Area hospitals OK for now, despite COVID-19 surge
KWTX) - Doctors and hospital staff in Central Texas are seeing plenty of COVID-19 patients as the number of confirmed cases rises, but they say they aren’t yet experiencing patient counts that indicate the system might be overrun here.
“The status now is that Central Texas health care organizations are prepared not just for the current numbers we’re seeing, but an even larger number if those numbers come,” said Francisco Villa, executive director of the Central Texas Regional Advisory Council (CTRAC).
CTRAC represents hospitals, caregivers, paramedics, firefighters and many other groups in six counties in Central Texas and the group is hyperactive in today’s climate, he said.
“Conditions continue to change, and we carefully evaluate the situation each day as part of our surge planning,” Villa said.
Today the primary concern is the growing numbers of cases of the virus that appear each day and how to see that number get smaller, not larger.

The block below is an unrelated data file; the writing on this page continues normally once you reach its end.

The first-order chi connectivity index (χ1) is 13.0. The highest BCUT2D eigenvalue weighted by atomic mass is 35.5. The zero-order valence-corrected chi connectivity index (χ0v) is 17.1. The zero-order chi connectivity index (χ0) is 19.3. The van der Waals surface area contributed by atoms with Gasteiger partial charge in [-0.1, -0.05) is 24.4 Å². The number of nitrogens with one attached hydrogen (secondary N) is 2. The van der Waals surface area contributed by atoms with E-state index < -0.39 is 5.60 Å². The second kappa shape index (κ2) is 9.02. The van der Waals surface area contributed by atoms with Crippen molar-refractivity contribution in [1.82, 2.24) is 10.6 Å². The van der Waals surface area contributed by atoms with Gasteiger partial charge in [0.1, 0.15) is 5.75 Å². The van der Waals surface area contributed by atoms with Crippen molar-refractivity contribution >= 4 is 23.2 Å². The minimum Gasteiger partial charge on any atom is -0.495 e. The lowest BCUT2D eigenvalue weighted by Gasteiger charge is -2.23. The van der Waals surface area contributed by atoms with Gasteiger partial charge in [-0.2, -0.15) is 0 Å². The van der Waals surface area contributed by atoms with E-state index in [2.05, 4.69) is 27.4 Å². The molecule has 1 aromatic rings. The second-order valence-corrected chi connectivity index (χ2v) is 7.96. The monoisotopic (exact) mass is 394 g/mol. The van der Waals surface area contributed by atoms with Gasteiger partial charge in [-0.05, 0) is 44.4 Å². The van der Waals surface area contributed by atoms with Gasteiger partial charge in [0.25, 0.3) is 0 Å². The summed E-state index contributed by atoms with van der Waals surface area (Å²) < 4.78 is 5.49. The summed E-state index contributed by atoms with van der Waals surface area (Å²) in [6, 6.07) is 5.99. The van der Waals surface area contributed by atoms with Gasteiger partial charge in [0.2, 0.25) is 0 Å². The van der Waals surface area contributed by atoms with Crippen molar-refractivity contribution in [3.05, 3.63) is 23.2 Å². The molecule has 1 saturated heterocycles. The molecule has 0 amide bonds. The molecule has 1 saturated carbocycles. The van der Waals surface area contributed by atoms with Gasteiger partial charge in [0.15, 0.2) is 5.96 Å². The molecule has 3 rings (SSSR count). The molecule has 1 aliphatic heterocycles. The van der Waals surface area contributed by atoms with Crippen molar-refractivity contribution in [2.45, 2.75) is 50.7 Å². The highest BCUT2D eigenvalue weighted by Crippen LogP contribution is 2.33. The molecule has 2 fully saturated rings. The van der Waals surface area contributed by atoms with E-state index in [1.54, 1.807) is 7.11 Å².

Gov. Greg Abbott issued an order on Thursday that requires residents of counties with 20 or more active cases of the virus to wear face coverings in public and those who don’t could be fined as much as $250 for each violation.
“We hope the governor’s order might help mitigate the numbers we’re seeing right now,” Villa said.
“More and more people show up in our clinic every day for testing,” said Dr. J.D. Sheffield, who sees patients at a clinic in Copperas Cove.
“It’s requiring more and more time, we’re doing more and more tests and the labs that process them are getting more and more backed up,” Sheffield said.
He said it can take more than two weeks to get test results back now, which means there are more and more people who can spread the virus walking around without knowing it.
“We have to pay more attention,” Sheffield said,
“I think the problem now is that people made it through the first shelter in place order and didn’t get sick, so now, they think the government’s told them it’s safe to go out again, and it’s just not.”
Villa isn’t thinking about an overflow of patients, he said, because his group does surge planning every day just to stay on top of the issue.
And, for years, there’s been a plan in place among hospitals about how they’d handle such an event, if one ever were to arise.
“It’s something we’re prepared for, something we think about,” he said. “We’re ready.”
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